As of 2004, only 16.7% of the cost of Korean higher education was picked up by government, as opposed to an OECD average of about 77% (see this paper). That’s a relatively low level of subsidy. And yet Korea has one of the highest degree-granting rates in the world, the status of the school you go to is all-important, tiers of quality are fairly rigid, admission is closely linked to exam performance, and doubts have been raised about how much people actually learn in those schools. At least when it comes to surface phenomena, it appears Korean higher education has a lot to do with signaling.
In Germany they just made the universities completely free, and in the past they were quite cheap, which of course means subsidized. Germany also sends a relatively high percentage of its population to vocational training, where presumably the students learn some concrete skills. Could it be there is too much slacking in German universities (which I have interacted with twice, both as student and as professor) for attendance to serve as a very effective signal?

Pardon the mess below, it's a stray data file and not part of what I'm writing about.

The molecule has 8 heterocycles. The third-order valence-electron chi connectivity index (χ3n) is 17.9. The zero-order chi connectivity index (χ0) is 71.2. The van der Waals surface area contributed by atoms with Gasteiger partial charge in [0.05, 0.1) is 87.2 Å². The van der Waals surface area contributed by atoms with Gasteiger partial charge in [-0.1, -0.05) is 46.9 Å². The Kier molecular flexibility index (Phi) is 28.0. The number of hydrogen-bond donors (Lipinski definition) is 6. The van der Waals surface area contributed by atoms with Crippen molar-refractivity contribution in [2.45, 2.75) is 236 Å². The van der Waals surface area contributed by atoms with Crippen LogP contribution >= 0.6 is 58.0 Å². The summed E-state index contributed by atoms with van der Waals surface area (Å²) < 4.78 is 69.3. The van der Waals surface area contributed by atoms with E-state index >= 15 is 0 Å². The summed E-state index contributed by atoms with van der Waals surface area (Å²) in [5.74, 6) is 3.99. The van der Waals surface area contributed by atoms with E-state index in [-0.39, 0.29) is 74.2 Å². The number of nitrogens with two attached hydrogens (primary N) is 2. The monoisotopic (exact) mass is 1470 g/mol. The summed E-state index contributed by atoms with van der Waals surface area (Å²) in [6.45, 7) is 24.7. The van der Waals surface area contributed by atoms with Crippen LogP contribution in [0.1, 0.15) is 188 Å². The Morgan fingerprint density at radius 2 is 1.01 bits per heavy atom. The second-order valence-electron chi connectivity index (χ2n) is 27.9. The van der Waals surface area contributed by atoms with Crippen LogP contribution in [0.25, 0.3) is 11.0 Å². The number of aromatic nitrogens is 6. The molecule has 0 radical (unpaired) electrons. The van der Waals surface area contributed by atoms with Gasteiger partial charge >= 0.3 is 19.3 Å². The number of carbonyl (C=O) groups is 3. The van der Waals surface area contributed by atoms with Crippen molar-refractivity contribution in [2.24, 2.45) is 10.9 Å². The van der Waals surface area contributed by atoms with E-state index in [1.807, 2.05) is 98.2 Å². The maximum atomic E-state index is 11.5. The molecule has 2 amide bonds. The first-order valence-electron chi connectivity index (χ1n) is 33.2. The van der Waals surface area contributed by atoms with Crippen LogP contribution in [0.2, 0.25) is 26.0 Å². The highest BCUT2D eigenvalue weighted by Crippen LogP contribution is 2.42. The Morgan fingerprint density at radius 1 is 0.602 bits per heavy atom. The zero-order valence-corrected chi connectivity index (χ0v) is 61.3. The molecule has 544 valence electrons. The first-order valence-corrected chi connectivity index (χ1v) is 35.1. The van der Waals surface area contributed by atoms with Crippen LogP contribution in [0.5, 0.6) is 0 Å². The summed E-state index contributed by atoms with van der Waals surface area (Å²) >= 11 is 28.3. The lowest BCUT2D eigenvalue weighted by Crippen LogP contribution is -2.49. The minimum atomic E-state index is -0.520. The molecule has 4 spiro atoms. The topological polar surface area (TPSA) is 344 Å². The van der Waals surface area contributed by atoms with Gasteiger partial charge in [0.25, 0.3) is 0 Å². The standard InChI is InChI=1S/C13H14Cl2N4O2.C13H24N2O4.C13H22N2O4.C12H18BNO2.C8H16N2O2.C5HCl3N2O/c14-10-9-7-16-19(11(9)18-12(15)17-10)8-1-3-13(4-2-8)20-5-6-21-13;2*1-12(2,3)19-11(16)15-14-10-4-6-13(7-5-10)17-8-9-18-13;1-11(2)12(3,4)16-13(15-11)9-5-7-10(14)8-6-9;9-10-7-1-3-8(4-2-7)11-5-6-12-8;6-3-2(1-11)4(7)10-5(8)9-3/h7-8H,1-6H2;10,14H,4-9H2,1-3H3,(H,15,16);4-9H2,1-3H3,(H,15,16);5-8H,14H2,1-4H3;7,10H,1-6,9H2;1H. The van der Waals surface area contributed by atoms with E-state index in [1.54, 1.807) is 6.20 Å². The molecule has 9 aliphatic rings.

Can it be the case that a government subsidy, by limiting privately-perceived quality and returns, can lower private signaling costs? Should advocates of the signaling model therefore be more favorably inclined toward subsidies?